News Release

Aging-US: Hyperbaric oxygen therapy impact on telomere length & immunosenescence

"In this Aging-US study, the most significant change was noticed in B cells which increased at the 30th session, 60th session and post HBOT by 25.68%±40.42 , 29.39%±23.39 and 37.63%±52.73, respectively."

Peer-Reviewed Publication

Impact Journals LLC

Figure 4

image: Example of Flow Fish data analysis of T helper subpopulation. Each blood sample was either stained with PNA probe (b) or without (a), following by antibodies staining (CD3, CD4, CD8, CD16, CD19), before data acquisition. view more 

Credit: Correspondence to: Amir Hadanny email: and Shai Efrati email:

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Aging-US published "Hyperbaric oxygen therapy increases telomere length and decreases immunosenescence in isolated blood cells: a prospective trial" which reported that the aim of the current study was to evaluate whether hyperbaric oxygen therapy (HBOT) affects telomere length (TL) and senescent cell concentrations in a normal, non-pathological, aging adult population.

Thirty-five healthy independently living adults, aged 64 and older, were enrolled to receive 60 daily HBOT exposures.

Whole blood samples were collected at baseline, at the 30th and 60th session, and 1-2 weeks following the last HBOT session.

Telomeres length of T helper, T cytotoxic, natural killer and B cells increased significantly by over 20% following HBOT.

In this Aging-US study, the most significant change was noticed in B cells which increased at the 30th session, 60th session and post HBOT by 25.68%±40.42 , 29.39%±23.39 and 37.63%±52.73, respectively.

Dr. Amir Hadanny and Dr. Shai Efrati said, "Aging can be characterized by the progressive loss of physiological integrity, resulting in impaired functions and susceptibility for diseases and death."

At the cellular level, there are two key hallmarks of the aging process: shortening of telomere length and cellular senescence.

Shortened TLs can be a direct inherited trait, but several environmental factors have also been associated with shortening TL including stress, lack of physical endurance activity, excess body mass index, smoking, chronic inflammation, vitamins deficiency and oxidative stress.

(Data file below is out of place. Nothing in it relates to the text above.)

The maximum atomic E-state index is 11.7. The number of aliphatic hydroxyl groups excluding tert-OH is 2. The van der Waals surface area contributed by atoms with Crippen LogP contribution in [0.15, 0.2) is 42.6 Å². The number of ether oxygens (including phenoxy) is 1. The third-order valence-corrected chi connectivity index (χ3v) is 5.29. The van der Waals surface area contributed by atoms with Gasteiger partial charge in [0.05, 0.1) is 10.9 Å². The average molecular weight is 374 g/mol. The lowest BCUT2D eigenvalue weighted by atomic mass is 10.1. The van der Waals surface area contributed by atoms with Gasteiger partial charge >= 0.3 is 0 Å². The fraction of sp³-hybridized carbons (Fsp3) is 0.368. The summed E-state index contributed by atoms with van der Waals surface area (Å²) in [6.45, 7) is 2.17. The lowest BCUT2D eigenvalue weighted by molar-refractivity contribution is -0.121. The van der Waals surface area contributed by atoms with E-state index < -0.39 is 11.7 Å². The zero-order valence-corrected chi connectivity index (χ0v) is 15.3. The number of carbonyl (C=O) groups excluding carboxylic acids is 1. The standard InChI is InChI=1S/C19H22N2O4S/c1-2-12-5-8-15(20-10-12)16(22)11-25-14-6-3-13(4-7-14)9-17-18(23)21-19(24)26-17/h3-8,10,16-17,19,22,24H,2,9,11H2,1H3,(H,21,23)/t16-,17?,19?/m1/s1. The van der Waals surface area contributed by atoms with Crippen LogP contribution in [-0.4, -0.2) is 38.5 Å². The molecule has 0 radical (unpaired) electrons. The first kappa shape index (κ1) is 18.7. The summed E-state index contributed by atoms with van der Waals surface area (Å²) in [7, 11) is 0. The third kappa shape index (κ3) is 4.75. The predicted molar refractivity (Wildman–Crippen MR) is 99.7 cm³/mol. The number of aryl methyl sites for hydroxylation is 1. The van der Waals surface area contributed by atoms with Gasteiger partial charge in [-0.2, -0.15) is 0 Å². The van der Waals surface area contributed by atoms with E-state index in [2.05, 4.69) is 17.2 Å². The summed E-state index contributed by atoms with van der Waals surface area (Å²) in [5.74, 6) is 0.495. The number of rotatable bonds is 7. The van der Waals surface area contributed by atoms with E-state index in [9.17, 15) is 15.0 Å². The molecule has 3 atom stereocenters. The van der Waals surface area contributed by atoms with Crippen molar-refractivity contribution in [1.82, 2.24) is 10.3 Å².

Cellular senescence is an arrest of the cell cycle which can be caused by telomere shortening, as well as other aging associated stimuli independent of TL such as non-telomeric DNA damage.

The accumulation of senescent cells with aging reflects either an increase in the generation of these cells and/or a decrease in their clearance, which in turn aggravates the damage and contributes to aging.

On the cellular level, it was demonstrated that HBOT can induce the expression of hypoxia induced factor, vascular endothelial growth factor and sirtuin, stem cell proliferation, mitochondrial biogenesis, angiogenesis and neurogenesis.

The Hadanny/Efrati Research Team concluded in their Aging-US Research Output that hyperbaric oxygen therapy is a well-established treatment modality for non-healing wounds, radiation injuries as well as different hypoxic or ischemic events .

In recent years, a growing evidence from preclinical as well as clinical trials demonstrate the efficacy of HBOT for neurological indications including idiopathic sudden sensorineural hearing loss, post stroke and post traumatic brain injury, central sensitization syndrome such as fibromyalgia syndrome and age related cognitive decline and animal models of Alzheimer's disease.

For the first time, the current study aimed to evaluate the physiological effect on the cellular level in aging humans without any functional limiting disease.


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Full Text -

Correspondence to: Amir Hadanny email: and Shai Efrati email:

Keywords: telomere, senescence, aging, hyperbaric oxygen, length

About Aging-US

Launched in 2009, Aging-US publishes papers of general interest and biological significance in all fields of aging research as well as topics beyond traditional gerontology, including, but not limited to, cellular and molecular biology, human age-related diseases, pathology in model organisms, cancer, signal transduction pathways (e.g., p53, sirtuins, and PI-3K/AKT/mTOR among others), and approaches to modulating these signaling pathways.

To learn more about Aging-US, please visit or connect with @AgingJrnl

Aging-US is published by Impact Journals, LLC please visit or connect with @ImpactJrnls

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